In February 1555, the fifteen-year-old Margaret married Henry Stanley, Earl of Derby, at the chapel royal at Whitehall Palace. He was nine years her senior and was related by blood to the Howard dukes of Norfolk. He had attended Edward VI’s coronation and served as a gentleman of the privy chamber. Unlike Margaret’s father, Stanley was committed to the Protestant faith as a result of his upbringing at Edward VI’s court. The couple do not appear to have enjoyed a happy marriage, and they eventually separated. Despite this, they had four children in the course of their marriage: Edward, Ferdinando, William and Francis. Edward and Francis both died young; Ferdinando and William were successively earls of Derby.

A historical tradition claims that Margaret Clifford had aspirations towards the English throne. In 1568, her cousin Katherine Grey died in disgrace at Cockfield Hall and another cousin, Mary Grey, died in London in 1578. As a result, by 1579, Margaret was heir to the throne according to the terms of Henry VIII’s last will and testament and the Acts of Succession. This claim was ignored by supporters of the imprisoned Mary, Queen of Scots, who believed that the Stuart line (deriving from Henry VIII’s elder sister) was superior to the Suffolk line (deriving from his younger sister). In 1579, Margaret was accused of employing a magician, Dr Randall, to cast spells that would harm her cousin Queen Elizabeth. Randall was hanged, and Margaret was placed under house arrest. Unlike her husband, Margaret was suspected of harbouring Catholic sympathies, which was a dangerous position to take in the late 1570s. Margaret wrote to the queen, complaining that she was in a ‘black dungeon of sorrow and despair… overwhelmed with heaviness through the loss of your majesty’s favour and gracious countenance.’ Unfortunately for Margaret, she was never restored to favour. She died on 28 September 1596 at the age of fifty-six.

Margaret Clifford is one of the forgotten members of the famous Tudor dynasty. Although her cousins Jane, Katherine and Mary Grey are well-known today, Margaret has been neglected by historians and novelists. Yet, like her more celebrated cousins, Margaret was disgraced and imprisoned by Elizabeth I for allegedly harbouring dynastic pretensions. Her son Ferdinando had predeceased her in 1594, and the earldom of Derby was inherited by her younger son William. After Margaret’s death, her granddaughter Anne Stanley, eldest daughter of Ferdinando, was next in line to Elizabeth’s throne. The queen had barred the descendants of Katherine Grey from inheriting the throne on account of Katherine’s unlawful marriage to Edward Seymour, Earl of Hertford. Neither Jane nor Mary Grey produced children. As a result, according to Henry VIII’s last will and testament, the crown of England should have passed to Anne Stanley on the death of Elizabeth I in 1603. Instead, like her brother Edward, Elizabeth ignored her father’s will. While both Henry VIII and Edward VI had favoured the line represented by Mary Tudor, Duchess of Suffolk, Elizabeth’s preference was for the line deriving from Margaret Tudor, Queen of Scotland. Thus, on her death, the crown passed not to Anne Stanley but to James VI of Scotland, the son of Mary Queen of Scots and the great-grandson of Margaret Tudor.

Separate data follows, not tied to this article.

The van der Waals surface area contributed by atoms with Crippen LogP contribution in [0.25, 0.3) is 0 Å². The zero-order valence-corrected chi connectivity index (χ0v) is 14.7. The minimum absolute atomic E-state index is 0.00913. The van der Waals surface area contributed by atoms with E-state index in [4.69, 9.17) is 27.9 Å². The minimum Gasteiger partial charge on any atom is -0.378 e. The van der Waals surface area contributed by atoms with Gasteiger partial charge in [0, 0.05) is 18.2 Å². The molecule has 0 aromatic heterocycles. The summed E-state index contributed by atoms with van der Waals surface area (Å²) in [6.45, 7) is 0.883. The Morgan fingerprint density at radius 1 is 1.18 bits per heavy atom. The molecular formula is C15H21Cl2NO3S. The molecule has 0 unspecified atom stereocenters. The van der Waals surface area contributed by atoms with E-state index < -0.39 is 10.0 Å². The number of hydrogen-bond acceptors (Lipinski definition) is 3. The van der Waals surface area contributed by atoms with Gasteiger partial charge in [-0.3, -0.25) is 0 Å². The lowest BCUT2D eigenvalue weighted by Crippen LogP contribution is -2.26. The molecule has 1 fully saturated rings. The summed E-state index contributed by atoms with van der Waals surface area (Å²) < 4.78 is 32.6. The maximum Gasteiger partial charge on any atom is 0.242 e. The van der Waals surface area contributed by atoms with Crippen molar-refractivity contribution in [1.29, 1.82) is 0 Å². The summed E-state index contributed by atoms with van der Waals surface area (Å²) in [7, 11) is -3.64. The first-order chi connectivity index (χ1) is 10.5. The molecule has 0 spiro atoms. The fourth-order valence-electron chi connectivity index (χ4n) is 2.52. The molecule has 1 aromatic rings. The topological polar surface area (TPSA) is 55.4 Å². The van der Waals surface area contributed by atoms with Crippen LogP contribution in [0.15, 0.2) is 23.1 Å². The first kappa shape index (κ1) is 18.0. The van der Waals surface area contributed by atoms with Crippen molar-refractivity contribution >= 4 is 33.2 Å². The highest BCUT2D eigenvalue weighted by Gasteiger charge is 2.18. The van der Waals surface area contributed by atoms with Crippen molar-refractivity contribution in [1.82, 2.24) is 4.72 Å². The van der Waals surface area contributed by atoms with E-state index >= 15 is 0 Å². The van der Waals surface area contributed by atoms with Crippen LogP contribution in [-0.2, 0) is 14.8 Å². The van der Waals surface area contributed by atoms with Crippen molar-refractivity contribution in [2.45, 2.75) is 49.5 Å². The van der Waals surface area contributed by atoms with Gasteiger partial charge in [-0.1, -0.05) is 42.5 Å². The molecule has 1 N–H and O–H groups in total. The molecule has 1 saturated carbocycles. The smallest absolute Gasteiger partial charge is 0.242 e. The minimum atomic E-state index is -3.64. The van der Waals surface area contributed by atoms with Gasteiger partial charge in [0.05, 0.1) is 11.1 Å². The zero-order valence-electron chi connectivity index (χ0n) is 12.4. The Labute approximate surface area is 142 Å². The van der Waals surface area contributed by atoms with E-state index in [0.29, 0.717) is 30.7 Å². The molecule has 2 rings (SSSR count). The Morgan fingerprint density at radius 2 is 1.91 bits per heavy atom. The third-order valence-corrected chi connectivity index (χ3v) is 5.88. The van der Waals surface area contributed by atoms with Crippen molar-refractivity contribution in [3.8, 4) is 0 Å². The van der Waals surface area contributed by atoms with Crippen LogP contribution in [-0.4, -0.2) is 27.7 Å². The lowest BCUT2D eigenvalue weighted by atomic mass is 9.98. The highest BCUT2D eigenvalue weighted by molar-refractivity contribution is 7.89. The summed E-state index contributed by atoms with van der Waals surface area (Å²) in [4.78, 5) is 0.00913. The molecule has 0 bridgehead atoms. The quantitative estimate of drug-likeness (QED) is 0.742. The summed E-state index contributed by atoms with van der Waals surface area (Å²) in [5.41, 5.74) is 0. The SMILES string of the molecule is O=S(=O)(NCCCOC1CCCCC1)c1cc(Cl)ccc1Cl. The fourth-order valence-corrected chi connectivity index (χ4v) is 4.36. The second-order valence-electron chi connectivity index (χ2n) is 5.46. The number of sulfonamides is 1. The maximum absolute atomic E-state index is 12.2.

Conor Byrne studied at the universities of Exeter and York. He specialises in late medieval and early modern English history, with an emphasis on royal history, gender relations and Tudor queenship. His first book, Katherine Howard: A New History (2014) was published by MadeGlobal and has been described as ‘a brilliant study’, ‘a new and refreshing biography of Katherine Howard’ and ‘a timely addition to Tudor scholarship’. Conor’s second book Queenship in England (2017) was also published by MadeGlobal and provides an in-depth analysis of fourteenth- and fifteenth-century queenship. He runs an active Facebook page at www.facebook.com/ConorByrneHistorian.

Picture: Portrait of an unknown woman, thought to be either Margaret Clifford, Countess of Derby, or her mother Eleanor Brandon, Countess of Cumberland.

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Margaret Clifford, Countess of Derby